Toxic Foods For Dogs And Cats: A Guide
The struggle of saying no when our pets beg for food while we are eating is universal among pet parents. While it may be difficult to resist offering small morsels from our plates, it is the right thing to do. Not only do our pets have different nutritional requirements from us, but many human foods are not just harmful but toxic to them. What foods are toxic for dogs and cats? We’ve compiled a list of toxic foods for cats and dogs, as well as the signs and symptoms if they are ingested.
A-Z of toxic foods for dogs and cats
Below is a list of toxic foods for dogs and cats. This isn’t a full list, and it’s usually best to avoid giving your pet all human foods. If your pet does eat something and you’re unsure if it’s toxic, contact your veterinarian right away.
Alcoholic beverages can be harmful to our pets if consumed in a large enough amount, causing vomiting, diarrhoea, impaired coordination, difficulties breathing, and tremors.
The persin in avocado leaves and the skin is toxic to animals, especially birds. While cats and dogs aren’t as sensitive as other animals, it’s still something to be aware of. Also high in fat, avocados can contribute to pancreatitis in dogs.
Dogs are particularly sensitive to caffeine. While a lap or two of coffee isn’t likely to hurt them, it may be fatal if consumed in excess. Vomiting, diarrhoea, restlessness, tremors, fast breathing, heart palpitations are all symptoms of caffeine poisoning.
Citric acid is present in all parts of citrus fruits (fruit, peel, seeds, leaves and stems), which can be harmful to dogs and cats. Your pet should only experience minor symptoms if a small amount is eaten. When a large quantity is ingested, though, it may cause nausea and vomiting. Lemons, limes, oranges, and grapefruits are all citrus fruits to keep away from your pet.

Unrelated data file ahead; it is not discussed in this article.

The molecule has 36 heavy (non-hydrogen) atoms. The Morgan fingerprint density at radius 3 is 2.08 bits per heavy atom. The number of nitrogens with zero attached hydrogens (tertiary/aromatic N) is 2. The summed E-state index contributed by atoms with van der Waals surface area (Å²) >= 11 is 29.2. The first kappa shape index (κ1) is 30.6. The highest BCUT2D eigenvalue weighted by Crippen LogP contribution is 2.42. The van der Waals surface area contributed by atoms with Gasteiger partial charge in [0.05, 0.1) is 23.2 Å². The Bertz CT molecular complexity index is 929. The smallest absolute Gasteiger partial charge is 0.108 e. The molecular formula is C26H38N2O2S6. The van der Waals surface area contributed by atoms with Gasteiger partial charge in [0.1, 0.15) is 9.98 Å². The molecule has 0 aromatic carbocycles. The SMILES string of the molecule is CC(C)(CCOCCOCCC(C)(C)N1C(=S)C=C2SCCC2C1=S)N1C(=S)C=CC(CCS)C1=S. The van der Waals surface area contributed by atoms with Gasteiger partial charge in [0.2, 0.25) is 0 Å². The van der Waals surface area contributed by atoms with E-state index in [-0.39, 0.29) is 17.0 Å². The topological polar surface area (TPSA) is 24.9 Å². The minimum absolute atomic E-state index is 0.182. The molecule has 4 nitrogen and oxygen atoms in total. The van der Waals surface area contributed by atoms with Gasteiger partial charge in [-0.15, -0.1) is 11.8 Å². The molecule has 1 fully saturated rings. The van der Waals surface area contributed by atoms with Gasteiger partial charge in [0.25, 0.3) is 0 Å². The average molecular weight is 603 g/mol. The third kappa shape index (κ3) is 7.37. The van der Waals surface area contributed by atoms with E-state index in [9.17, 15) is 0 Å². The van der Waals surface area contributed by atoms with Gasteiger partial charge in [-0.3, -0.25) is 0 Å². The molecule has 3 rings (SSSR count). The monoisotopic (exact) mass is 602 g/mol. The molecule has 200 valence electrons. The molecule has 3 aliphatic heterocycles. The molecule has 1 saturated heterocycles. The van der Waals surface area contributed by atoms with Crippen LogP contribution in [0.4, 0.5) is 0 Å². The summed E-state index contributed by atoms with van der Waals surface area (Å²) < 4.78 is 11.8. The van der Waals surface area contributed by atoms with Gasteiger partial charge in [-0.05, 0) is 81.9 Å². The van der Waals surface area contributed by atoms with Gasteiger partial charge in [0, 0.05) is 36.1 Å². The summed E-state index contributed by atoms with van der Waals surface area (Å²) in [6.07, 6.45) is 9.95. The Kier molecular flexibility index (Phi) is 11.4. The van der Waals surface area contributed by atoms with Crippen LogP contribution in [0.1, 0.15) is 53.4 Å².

Chocolate is poisonous to cats and dogs, and is a poisoning case we see often in our hospital. Caffeine and theobromine are chemicals found in chocolate that cause vomiting and diarrhoea on the mild side of the toxicity spectrum, as well as convulsions and heart arrhythmias on the severe end.
Garlic and chives
Garlic and chives, when eaten in small amounts, should not cause any issues. However, if ingested in large quantities they can cause gastrointestinal irritation and red blood cell damage.
Grapes, raisins, sultanas, and currants
Grapes, raisins, sultanas, and currants contain a toxin that can induce severe liver damage and kidney failure in dogs. It doesn’t take eating many for dogs to become seriously ill. Vomiting, diarrhoea, excessive thirst, frequent urination, tiredness, abdominal discomfort, tremors, and seizures are all signs of poisoning. By the time clinical symptoms appear, the pet is already suffering from renal failure.
Macadamias are toxic to dogs. It is still unknown what part of the macadamia causes harm, but lethargy, vomiting, tremors, abdominal discomfort, joint stiffness, and pale gums are among the signs of macadamia toxicity.
Milk and milk-based products
As our cats and dogs are lactose intolerant, avoid giving them cow’s milk. Milk-based products can induce diarrhoea, constipation, and digestive upset.
Onions can be deadly to cats and dogs. They contain thiosulfate, a toxic substance poisonous to both cats and dogs. Haemolytic anaemia, when red blood cells burst throughout the body, occurs when this food is ingested.
When our pets consume too much salt, they can experience the same effects us humans do. When a pet eats too much salt, they may experience excessive thirst and urination, as well as sodium ion poisoning. Symptoms of ingesting a large amount of salt include depression, diarrhoea, hyperthermia (elevated body temperature), seizures, vomiting, and tremors.
The stone in stone fruits is poisonous and can cause blockages if consumed.
Xylitol is a sugar substitute that may be found in many foods, including sweet and savoury items, chewing gum, and peanut butter. It’s poisonous to dogs and can induce liver failure and seizures. If you are wanting to give your pet a delectable treat, double-check the label to make sure it doesn’t contain xylitol.
If our pets consume raw yeast dough, it can continue to expand and cause gas to build up in their digestive system. Not only will this be unpleasant and painful for them, it can also induce their stomach to bloat and possibly twist. Yeast also produces ethanol (a type of alcohol), which is toxic to dogs and cats.